Keeping Any Secrets At All. Five million people in this country have security clearances and 1.4 million of those are top-secret. Of the five million in total, one in five have been issued to private government contractors. Among those entrusted with top-secret information, one in three are in the private sector.
Unfortunately, in the world of secret keeping, anything less than a perfect record is actually not very good. Have you ever tried to get five million people to do the same thing? 1.4 million people? How about 14 people? Could secret keeping be a thing of the past?
Lefties. Those on the left of the political spectrum tend to have a higher tolerance for a "full figured" federal government. They are often responsive to the "it's for your safety" arguments made by those whose paychecks depend on making you feel safe. On the other hand, they tend to like the little guy and dislike the big bully. Knee-jerk defense of the president while they “blame it on Bush” is a non-starter. Beware an outbreak of cognitive dissonance.
Righties. Those on the right of the political spectrum often worry about the intrusiveness of the federal government especially with respect to the rights of individuals, but they also tend to favor a "full figured" defense apparatus to keep enemies at bay. Heaping scorn on Obama is a doubtful plan since W. had twice as many years to get the program as far as it is. By now, cognitive dissonance medication is no longer available at any drug counter.
Spinners. As always, it matters little to spinners whether an idea is good, only that it looks good. Or, better still, makes their client look good. That depends on how the sheep re-flock or how they can be made to re-flock. A heavy-handed approach to a sympathetic whistle-blower would look like a drone attack on a Pakistani wedding, while being more forgiving might enrage those who fear an opening of the whistle-blower floodgates. The spinners might be happier if the NSA would redirect those powerful computers away from keeping track of phone calls and dirty emails and toward answering the far more important question of which way the public-opinion wind is blowing.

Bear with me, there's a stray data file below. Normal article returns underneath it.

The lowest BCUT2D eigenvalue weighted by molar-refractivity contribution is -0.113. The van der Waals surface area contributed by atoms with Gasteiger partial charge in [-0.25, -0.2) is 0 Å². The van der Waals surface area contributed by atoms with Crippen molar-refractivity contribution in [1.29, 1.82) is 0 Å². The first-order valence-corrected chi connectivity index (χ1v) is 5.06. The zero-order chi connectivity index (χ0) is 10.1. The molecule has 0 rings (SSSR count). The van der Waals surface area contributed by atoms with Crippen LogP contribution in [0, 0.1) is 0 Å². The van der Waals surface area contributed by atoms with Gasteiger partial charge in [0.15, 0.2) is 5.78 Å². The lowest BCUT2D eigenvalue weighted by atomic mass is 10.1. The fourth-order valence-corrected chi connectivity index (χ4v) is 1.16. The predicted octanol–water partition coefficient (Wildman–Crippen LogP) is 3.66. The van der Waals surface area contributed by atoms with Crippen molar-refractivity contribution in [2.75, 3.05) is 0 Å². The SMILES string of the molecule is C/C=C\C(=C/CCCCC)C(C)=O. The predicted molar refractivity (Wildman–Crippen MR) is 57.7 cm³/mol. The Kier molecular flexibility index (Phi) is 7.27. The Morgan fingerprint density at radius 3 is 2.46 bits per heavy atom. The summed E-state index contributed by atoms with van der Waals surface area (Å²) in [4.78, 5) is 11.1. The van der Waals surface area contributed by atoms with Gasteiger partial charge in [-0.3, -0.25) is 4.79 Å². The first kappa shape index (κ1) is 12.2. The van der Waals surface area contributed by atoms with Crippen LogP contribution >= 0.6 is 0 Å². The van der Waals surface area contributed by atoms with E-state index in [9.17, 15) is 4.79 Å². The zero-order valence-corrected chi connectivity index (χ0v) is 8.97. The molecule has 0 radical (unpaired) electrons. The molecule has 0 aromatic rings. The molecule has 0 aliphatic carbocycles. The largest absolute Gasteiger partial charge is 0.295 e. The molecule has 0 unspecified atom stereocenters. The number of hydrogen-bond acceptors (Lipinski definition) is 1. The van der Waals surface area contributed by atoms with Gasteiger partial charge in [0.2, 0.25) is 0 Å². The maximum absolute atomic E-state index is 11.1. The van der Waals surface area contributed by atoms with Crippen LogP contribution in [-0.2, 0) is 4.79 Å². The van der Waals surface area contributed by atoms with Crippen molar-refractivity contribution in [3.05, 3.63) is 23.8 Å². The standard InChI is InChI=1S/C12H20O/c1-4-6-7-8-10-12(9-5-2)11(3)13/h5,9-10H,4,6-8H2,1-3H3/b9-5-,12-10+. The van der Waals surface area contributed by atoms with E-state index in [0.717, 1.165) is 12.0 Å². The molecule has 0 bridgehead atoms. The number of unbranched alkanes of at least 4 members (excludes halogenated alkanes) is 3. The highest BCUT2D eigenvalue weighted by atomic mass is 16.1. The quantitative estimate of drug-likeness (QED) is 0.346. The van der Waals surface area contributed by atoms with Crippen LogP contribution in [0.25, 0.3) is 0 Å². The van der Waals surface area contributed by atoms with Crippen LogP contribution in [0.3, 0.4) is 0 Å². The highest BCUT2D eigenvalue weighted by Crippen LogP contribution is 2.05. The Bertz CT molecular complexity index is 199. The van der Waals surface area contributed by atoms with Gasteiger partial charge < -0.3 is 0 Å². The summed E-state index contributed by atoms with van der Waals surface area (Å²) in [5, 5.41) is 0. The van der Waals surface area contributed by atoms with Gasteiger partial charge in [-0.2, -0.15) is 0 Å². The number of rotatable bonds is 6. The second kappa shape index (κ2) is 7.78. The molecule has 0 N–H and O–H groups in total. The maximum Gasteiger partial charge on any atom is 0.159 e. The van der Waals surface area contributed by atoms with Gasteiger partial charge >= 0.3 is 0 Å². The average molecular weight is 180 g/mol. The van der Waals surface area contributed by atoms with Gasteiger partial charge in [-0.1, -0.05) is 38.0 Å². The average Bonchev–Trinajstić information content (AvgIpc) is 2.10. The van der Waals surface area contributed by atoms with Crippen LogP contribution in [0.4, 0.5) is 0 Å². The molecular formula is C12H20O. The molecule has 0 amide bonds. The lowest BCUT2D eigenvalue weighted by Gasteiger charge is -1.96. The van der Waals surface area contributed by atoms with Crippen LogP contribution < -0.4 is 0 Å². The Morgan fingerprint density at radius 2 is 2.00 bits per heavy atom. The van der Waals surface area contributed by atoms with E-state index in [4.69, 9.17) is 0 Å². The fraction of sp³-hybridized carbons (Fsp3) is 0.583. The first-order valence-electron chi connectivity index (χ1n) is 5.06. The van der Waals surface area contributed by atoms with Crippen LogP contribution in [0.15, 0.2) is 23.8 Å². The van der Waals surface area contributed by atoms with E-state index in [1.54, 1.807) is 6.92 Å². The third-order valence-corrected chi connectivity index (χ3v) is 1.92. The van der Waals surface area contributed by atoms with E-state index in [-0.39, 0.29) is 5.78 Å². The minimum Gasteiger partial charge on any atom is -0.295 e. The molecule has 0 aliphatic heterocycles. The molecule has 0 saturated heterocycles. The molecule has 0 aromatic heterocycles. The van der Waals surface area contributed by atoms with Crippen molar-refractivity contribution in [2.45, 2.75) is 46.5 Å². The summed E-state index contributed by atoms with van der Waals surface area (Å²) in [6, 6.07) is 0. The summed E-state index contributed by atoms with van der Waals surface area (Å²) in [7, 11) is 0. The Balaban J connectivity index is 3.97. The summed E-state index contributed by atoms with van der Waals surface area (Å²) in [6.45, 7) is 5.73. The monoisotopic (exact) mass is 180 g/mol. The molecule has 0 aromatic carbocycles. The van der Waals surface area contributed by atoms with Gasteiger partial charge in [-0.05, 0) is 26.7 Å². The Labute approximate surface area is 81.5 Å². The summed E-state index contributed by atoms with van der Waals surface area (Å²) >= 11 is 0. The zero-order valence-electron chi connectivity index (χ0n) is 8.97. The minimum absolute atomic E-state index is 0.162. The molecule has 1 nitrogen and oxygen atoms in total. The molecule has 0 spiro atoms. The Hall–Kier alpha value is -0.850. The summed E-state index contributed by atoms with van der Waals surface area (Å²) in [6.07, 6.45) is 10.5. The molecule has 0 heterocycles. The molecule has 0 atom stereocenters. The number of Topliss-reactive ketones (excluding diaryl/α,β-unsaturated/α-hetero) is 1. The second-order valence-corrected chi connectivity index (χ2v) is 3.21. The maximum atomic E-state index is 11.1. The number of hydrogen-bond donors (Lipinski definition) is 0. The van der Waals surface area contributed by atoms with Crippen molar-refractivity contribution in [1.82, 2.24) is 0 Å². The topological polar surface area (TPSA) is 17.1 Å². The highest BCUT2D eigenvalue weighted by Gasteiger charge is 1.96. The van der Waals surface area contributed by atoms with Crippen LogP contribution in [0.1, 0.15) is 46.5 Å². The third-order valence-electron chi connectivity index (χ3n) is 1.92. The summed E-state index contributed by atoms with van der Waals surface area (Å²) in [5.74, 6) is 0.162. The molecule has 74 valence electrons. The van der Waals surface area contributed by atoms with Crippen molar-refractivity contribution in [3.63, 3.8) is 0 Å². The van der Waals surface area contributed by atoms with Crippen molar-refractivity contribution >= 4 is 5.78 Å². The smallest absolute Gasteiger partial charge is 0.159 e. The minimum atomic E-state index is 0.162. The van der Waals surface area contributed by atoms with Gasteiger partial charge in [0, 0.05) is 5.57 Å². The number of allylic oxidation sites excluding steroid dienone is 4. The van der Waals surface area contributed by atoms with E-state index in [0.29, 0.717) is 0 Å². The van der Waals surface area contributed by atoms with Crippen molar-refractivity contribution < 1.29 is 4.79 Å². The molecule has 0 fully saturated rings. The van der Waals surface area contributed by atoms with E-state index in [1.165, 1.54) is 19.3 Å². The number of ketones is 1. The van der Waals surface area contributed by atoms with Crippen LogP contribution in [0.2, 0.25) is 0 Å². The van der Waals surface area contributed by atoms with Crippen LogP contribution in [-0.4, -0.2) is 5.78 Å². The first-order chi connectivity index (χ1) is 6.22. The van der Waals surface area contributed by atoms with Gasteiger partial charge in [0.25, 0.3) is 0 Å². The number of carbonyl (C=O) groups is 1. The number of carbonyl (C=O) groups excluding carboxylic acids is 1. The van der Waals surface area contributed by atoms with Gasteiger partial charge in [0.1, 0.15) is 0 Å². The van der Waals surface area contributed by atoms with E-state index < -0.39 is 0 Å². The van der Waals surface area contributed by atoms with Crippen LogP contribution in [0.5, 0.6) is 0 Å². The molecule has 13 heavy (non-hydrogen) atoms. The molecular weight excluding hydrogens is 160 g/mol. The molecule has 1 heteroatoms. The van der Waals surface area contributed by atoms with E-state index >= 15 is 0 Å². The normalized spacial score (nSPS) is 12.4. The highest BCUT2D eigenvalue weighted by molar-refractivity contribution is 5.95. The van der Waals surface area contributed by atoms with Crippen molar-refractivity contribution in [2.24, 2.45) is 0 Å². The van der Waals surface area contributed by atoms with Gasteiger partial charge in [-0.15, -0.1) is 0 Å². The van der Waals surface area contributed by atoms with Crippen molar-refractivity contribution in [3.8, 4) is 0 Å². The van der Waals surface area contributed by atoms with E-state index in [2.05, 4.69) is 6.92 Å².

Patio Umbrellas. A few weeks ago, my wife and I took a look at a few websites in search of a garden umbrella for the summer. There were too many options and we postponed the decision. Since then, every advertisement on every website we view is for patio umbrellas. Coincidence?
The patio umbrella experience has confirmed for me that there wasn't much privacy to begin with, so how can this be much worse? Since there is nothing I can do about it, I take comfort in the idea that it will be a very full figured federal government indeed if they have enough people to read about me. If, as suggested by Moore's Law, computing power doubles every two years, the prospects for internet privacy don't look very good.
There is a disquieting aspect of this analysis, however. Recently we did purchase a garden umbrella, yet the website advertisements continue. The purchase was made with a credit card, which one would have thought to be a useful signal to worldwide patio umbrella vendors to target their sales efforts elsewhere. Not so, suggesting the elaborate system may well be flawed.
Could our esteemed federal government goof up too?
Good luck to you, Mr. Snowden. I doubt the coming months and years will be kind though perhaps you will enjoy the attention you sought. Snowden expressed the "greatest fear that I have regarding the outcome for America of these disclosures is that nothing will change." He is concerned that "this is something that is not our place to decide." He said, "It was more of a slow realization that presidents could openly lie to secure the office and then break promises without consequence."
While these are fair and important points, I still wonder who was paying for his expensive Hong Kong hotel room.